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A Rising Tide: California's Ongoing Commitment to Monitoring, Managing and Enforcing its Marine Protected Areas

August 29, 2019

In 2012, California completed its marine protected area (MPA) planning and designation process, yielding a network of 124 MPAs from the Mexican border to Oregon. The management effort that has followed is comprehensive and strategic, with a focus on scientific monitoring, interagency coordination, public education and outreach, and enforcement. Initial monitoring results show more and bigger fish, especially in older MPAs where the benefits of limiting fishing have had longer to accrue. Today, California state agencies increasingly acknowledge and contemplate MPA protections in their permitting decisions, as regional and statewide outreach and education efforts enhance public awareness, social capital and stewardship. While enforcement remains challenging in a marine region as large and populous as California, the state has taken important steps to promote compliance with new MPA regulations and—with the support of the state legislature—has strengthened laws to address poaching. As new MPAs are established throughout the world in accordance with global targets, California's post-designation efforts provide a valuable and educational case study for local, national and international MPA managers.

California Water Myths

December 7, 2009

Presents eight common myths about water supply, ecosystems, and the legal and political aspects of governing California's water system and explains how each myth drives the debate, the reality, and alternatives for better informed policy discussions.

Bay Area Smart Growth Scorecard

June 28, 2006

The Bay Area Smart Growth Scorecard is a landmark assessment of the planning policies of all 110 cities and counties of the San Francisco Bay Area.Although a city's current development is apparent to anyone who visits it, the policies that guide a city's future development are not so obvious. The Smart Growth Scorecard provides the first view into these policies and the first comparison among them.The Smart Growth Scorecard evaluated 101 cities in seven policy areas:preventing sprawl; making sure parks are nearby; creating homes people can afford; encouraging a mix of uses; encouraging density in the right places; requiring less land for parking; defining standards for good development. On average, Bay Area cities scored 34% (of a possible 100%), meaning cities are doing only a third of what they could be to achieve smart growth.The Smart Growth Scorecard evaluated eight counties (San Francisco is treated as a city) in five policy areas:managing growth; permanently protecting open space; preserving agricultural land; conserving natural resources; and offering transportation choices. On average, Bay Area counties scored 51%.The scores are low overall. But in every policy area, at least one city or county is doing well, whether it is a city that is encouraging walkable neighborhoods, or a county that is preserving its agricultural land. The Association of Bay Area Governments estimates that Bay Area will have one million additional residents by 2020; the Smart Growth Scorecard evaluates how well all the region's jurisdictions are planning for that growth, and how they can do better.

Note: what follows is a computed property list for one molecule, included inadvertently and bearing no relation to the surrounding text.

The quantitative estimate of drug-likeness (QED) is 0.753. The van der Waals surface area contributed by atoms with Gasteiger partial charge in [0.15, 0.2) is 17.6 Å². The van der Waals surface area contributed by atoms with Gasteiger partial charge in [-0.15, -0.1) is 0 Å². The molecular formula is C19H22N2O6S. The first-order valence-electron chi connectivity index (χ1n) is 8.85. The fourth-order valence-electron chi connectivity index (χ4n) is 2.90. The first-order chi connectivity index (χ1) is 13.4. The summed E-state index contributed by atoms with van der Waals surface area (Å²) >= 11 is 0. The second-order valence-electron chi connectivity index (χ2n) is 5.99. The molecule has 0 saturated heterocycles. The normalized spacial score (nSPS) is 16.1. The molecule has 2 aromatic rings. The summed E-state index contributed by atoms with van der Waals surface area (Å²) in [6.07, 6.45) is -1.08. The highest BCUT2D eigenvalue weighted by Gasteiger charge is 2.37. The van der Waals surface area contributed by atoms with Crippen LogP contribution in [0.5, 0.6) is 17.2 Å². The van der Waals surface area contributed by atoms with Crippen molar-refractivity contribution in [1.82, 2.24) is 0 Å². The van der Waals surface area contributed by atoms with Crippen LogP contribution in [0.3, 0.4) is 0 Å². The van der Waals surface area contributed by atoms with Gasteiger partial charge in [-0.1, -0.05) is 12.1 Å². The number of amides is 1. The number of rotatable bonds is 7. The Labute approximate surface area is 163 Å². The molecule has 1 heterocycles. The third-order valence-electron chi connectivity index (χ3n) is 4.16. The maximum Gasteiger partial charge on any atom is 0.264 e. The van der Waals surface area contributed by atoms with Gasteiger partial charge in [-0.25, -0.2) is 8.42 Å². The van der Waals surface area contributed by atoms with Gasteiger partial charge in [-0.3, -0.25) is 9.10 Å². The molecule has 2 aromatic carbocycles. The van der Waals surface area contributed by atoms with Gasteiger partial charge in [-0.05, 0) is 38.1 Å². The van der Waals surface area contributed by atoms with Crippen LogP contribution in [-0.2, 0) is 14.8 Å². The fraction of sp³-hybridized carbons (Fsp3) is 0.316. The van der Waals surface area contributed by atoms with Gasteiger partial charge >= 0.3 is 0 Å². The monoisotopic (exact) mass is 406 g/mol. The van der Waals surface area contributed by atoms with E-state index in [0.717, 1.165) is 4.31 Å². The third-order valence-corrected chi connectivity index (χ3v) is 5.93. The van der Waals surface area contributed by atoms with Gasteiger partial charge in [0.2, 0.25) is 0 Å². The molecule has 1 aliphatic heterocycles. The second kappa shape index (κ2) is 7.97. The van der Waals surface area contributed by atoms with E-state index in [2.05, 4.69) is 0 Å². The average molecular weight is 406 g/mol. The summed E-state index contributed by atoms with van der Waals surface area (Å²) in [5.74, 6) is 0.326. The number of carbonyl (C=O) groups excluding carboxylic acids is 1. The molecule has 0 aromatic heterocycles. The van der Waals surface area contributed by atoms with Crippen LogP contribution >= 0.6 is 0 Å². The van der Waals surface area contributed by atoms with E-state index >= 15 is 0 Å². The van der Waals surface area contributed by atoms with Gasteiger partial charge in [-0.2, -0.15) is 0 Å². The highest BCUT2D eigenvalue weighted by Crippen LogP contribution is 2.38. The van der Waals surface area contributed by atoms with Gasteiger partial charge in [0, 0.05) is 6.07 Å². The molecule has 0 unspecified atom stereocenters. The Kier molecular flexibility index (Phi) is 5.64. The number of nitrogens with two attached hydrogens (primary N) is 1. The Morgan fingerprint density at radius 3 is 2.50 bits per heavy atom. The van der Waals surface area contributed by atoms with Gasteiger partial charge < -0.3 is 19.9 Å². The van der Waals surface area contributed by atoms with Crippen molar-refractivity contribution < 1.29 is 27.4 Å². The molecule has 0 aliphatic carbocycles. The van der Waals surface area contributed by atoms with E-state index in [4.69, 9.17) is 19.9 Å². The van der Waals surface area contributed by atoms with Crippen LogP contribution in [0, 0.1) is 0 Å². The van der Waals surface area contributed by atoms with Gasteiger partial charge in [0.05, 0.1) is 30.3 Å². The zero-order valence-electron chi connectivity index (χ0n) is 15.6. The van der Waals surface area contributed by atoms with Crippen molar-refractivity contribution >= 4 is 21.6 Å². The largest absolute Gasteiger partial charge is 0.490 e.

At Risk: The Bay Area Greenbelt

May 25, 2006

In 2006, Greenbelt Alliance, the Bay Area's land conservation and urban planning organization, published the newest edition of its landmark study on the state of the region's landscapes. The report found that if current development patterns continue, roughly one out of every 10 acres in the entire Bay Area could be paved over in the next thirty years. Today, there are 401,500 acres of greenbelt lands at risk of sprawl development. That includes 125,200 acres at risk within the next 10 years, classified as high-risk land, and 276,200 acres at risk within the next 10 to 30 years, classified as medium-risk land. Around the region, the places at highest risk -- the sprawl hot spots -- include the I-80 corridor in Solano County, the eastern cities in Contra Costa County, Coyote Valley in southern Santa Clara County, the Tri-Valley area of Alameda and Contra Costa Counties, and areas along Highway 101 through Sonoma County.